The Canon, Text, and Manuscripts of the New Testament

By Charles Fremont Sitterly


Traced from the latest Version of the English Bible through the Latin and Greek to the original writers

Chapter 1

The Canon of the English New Testament


Taking up the New Testament as it is handed down to us in the most recent vernacular version, we find that despite all of the advances made in other respects, at least in the matter of the scope of the canon there has been no disposition either to restrict or extend the list of New Testament books as contained in what has been known for the past three centuries as the Authorized Version of the English Bible. Turning to the Rheims New Testament, which is the well-known English rendering authorized by the Roman Catholic Church, and which precedes that of 1611 by thirty years, we find precisely the same order and number of books. The same is true of the Bishops' Bible, published in 1568, and which was the model of the Authorized Version; of the Great Bible of 1539, which was the model of the Bishops' and of Tyndale's New Testament, first published at Worms in 1525. This takes us back to the land and the time of the beginning of printed books. _ Besides the quaint forms of spelling in Tyndale's titles to New Testament books, as Marke, Jhon, Romaynes, Hebrues, etc., it is interesting to note that he called only the first four of the Pauline writings epistles, the remaining books being styled "Pistles."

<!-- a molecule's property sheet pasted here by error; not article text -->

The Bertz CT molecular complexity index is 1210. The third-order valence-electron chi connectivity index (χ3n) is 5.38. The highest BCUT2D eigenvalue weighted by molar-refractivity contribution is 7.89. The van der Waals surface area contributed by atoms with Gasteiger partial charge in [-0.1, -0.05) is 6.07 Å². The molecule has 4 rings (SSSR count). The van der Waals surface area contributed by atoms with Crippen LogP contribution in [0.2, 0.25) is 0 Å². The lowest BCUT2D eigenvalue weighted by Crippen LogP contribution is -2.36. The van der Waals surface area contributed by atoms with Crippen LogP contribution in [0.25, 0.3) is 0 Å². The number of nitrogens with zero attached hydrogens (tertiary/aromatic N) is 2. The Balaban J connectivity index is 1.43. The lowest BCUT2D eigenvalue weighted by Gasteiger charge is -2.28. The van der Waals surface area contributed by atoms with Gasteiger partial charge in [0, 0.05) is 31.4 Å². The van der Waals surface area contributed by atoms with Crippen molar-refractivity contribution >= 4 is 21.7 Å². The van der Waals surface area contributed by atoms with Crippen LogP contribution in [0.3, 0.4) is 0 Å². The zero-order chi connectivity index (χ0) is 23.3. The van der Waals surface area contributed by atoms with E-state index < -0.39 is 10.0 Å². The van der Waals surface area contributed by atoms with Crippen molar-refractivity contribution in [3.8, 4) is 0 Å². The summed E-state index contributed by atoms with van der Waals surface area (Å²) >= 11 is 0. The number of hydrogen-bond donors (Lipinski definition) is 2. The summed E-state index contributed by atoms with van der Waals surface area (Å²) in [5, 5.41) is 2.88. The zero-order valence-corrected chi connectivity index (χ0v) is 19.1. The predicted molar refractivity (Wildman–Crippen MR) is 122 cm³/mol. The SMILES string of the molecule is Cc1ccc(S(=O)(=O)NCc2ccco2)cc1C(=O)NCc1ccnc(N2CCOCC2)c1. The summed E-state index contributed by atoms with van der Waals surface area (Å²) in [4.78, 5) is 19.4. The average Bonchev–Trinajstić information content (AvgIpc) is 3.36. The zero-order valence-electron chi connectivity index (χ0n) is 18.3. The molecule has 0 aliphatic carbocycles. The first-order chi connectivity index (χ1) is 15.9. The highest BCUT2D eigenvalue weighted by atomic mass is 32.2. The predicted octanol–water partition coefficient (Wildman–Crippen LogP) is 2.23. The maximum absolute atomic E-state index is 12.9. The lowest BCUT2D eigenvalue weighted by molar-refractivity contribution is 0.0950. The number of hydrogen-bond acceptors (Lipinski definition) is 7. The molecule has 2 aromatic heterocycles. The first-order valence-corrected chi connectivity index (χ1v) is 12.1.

Now for nearly a century and a half prior to Tyndale the New Testament in English had been circulated in manuscript form. By the year 1380 Wycliffe had completed his translation, into middle English, of the New Testament, and although it was not put forth in printed form until 1848, yet it was so highly appreciated and widely multiplied that even to-day more than one hundred and fifty manuscripts of Wycliffe's version are extant. Although neither John Wycliffe nor John Purvey, his able successor, admitted any more or any other than the usual twenty-seven books, yet it is important to note that another book was included in some later copies of their New Testament. This is the Epistle to the Laodicenes, a Latin compilation dating from the sixth century and not to be confused with the celebrated Greek Epistle of the same name current in the post-apostolic age.